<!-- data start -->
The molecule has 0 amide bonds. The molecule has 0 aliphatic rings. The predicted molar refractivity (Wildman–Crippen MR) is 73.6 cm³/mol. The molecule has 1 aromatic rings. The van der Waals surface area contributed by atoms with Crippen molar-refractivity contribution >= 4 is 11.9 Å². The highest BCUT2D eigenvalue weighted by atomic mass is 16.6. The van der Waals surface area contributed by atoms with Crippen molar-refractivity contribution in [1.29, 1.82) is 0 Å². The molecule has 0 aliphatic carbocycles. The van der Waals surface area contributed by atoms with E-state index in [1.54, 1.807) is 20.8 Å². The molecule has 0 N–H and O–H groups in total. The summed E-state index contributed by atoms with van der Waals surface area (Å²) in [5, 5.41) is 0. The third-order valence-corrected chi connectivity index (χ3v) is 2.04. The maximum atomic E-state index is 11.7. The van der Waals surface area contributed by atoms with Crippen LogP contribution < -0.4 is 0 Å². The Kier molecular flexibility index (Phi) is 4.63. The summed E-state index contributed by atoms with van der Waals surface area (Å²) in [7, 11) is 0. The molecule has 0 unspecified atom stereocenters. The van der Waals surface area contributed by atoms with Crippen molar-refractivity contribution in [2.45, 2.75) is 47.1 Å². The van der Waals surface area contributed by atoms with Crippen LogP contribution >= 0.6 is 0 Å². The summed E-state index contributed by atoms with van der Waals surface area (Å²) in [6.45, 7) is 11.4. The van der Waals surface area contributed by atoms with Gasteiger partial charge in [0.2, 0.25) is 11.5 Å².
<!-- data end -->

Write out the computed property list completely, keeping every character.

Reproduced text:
The molecule has 0 amide bonds. The molecule has 0 aliphatic rings. The predicted molar refractivity (Wildman–Crippen MR) is 73.6 cm³/mol. The molecule has 1 aromatic rings. The van der Waals surface area contributed by atoms with Crippen molar-refractivity contribution >= 4 is 11.9 Å². The highest BCUT2D eigenvalue weighted by atomic mass is 16.6. The van der Waals surface area contributed by atoms with Crippen molar-refractivity contribution in [1.29, 1.82) is 0 Å². The molecule has 0 aliphatic carbocycles. The van der Waals surface area contributed by atoms with E-state index in [1.54, 1.807) is 20.8 Å². The molecule has 0 N–H and O–H groups in total. The summed E-state index contributed by atoms with van der Waals surface area (Å²) in [5, 5.41) is 0. The third-order valence-corrected chi connectivity index (χ3v) is 2.04. The maximum atomic E-state index is 11.7. The van der Waals surface area contributed by atoms with Crippen LogP contribution < -0.4 is 0 Å². The Kier molecular flexibility index (Phi) is 4.63. The summed E-state index contributed by atoms with van der Waals surface area (Å²) in [7, 11) is 0. The molecule has 0 unspecified atom stereocenters. The van der Waals surface area contributed by atoms with Crippen molar-refractivity contribution in [2.45, 2.75) is 47.1 Å². The van der Waals surface area contributed by atoms with Crippen LogP contribution >= 0.6 is 0 Å². The summed E-state index contributed by atoms with van der Waals surface area (Å²) in [6.45, 7) is 11.4. The van der Waals surface area contributed by atoms with Gasteiger partial charge in [0.2, 0.25) is 11.5 Å².